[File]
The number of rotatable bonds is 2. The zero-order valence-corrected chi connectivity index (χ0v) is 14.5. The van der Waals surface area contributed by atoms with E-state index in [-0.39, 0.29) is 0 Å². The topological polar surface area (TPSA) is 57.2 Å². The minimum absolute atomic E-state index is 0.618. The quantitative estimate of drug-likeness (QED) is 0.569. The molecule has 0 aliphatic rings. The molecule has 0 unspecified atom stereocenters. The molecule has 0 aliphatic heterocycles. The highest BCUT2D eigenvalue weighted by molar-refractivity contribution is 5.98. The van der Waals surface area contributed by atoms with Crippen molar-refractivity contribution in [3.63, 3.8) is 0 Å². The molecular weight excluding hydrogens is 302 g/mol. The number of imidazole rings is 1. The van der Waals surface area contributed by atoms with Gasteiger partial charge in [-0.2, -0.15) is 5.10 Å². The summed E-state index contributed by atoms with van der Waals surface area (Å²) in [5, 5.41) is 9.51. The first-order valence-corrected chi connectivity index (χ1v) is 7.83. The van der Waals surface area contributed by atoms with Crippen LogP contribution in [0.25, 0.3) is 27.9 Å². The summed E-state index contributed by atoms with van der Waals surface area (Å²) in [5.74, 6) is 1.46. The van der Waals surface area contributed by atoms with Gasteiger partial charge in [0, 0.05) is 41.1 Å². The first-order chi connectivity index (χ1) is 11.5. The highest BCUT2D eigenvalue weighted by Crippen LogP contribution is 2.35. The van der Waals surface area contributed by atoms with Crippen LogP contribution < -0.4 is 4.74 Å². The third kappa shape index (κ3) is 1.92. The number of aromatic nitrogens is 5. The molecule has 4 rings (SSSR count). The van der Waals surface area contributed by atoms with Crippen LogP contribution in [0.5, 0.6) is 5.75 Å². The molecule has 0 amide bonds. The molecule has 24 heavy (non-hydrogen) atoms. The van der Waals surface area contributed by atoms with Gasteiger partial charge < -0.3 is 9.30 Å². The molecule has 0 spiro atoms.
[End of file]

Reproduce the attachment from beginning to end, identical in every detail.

The number of rotatable bonds is 2. The zero-order valence-corrected chi connectivity index (χ0v) is 14.5. The van der Waals surface area contributed by atoms with E-state index in [-0.39, 0.29) is 0 Å². The topological polar surface area (TPSA) is 57.2 Å². The minimum absolute atomic E-state index is 0.618. The quantitative estimate of drug-likeness (QED) is 0.569. The molecule has 0 aliphatic rings. The molecule has 0 unspecified atom stereocenters. The molecule has 0 aliphatic heterocycles. The highest BCUT2D eigenvalue weighted by molar-refractivity contribution is 5.98. The van der Waals surface area contributed by atoms with Crippen molar-refractivity contribution in [3.63, 3.8) is 0 Å². The molecular weight excluding hydrogens is 302 g/mol. The number of imidazole rings is 1. The van der Waals surface area contributed by atoms with Gasteiger partial charge in [-0.2, -0.15) is 5.10 Å². The summed E-state index contributed by atoms with van der Waals surface area (Å²) in [5, 5.41) is 9.51. The first-order valence-corrected chi connectivity index (χ1v) is 7.83. The van der Waals surface area contributed by atoms with Crippen LogP contribution in [0.25, 0.3) is 27.9 Å². The summed E-state index contributed by atoms with van der Waals surface area (Å²) in [5.74, 6) is 1.46. The van der Waals surface area contributed by atoms with Gasteiger partial charge in [0, 0.05) is 41.1 Å². The first-order chi connectivity index (χ1) is 11.5. The highest BCUT2D eigenvalue weighted by Crippen LogP contribution is 2.35. The van der Waals surface area contributed by atoms with Crippen LogP contribution < -0.4 is 4.74 Å². The third kappa shape index (κ3) is 1.92. The number of aromatic nitrogens is 5. The molecule has 4 rings (SSSR count). The van der Waals surface area contributed by atoms with Crippen LogP contribution in [0.5, 0.6) is 5.75 Å². The molecule has 0 amide bonds. The molecule has 24 heavy (non-hydrogen) atoms. The van der Waals surface area contributed by atoms with Gasteiger partial charge < -0.3 is 9.30 Å². The molecule has 0 spiro atoms.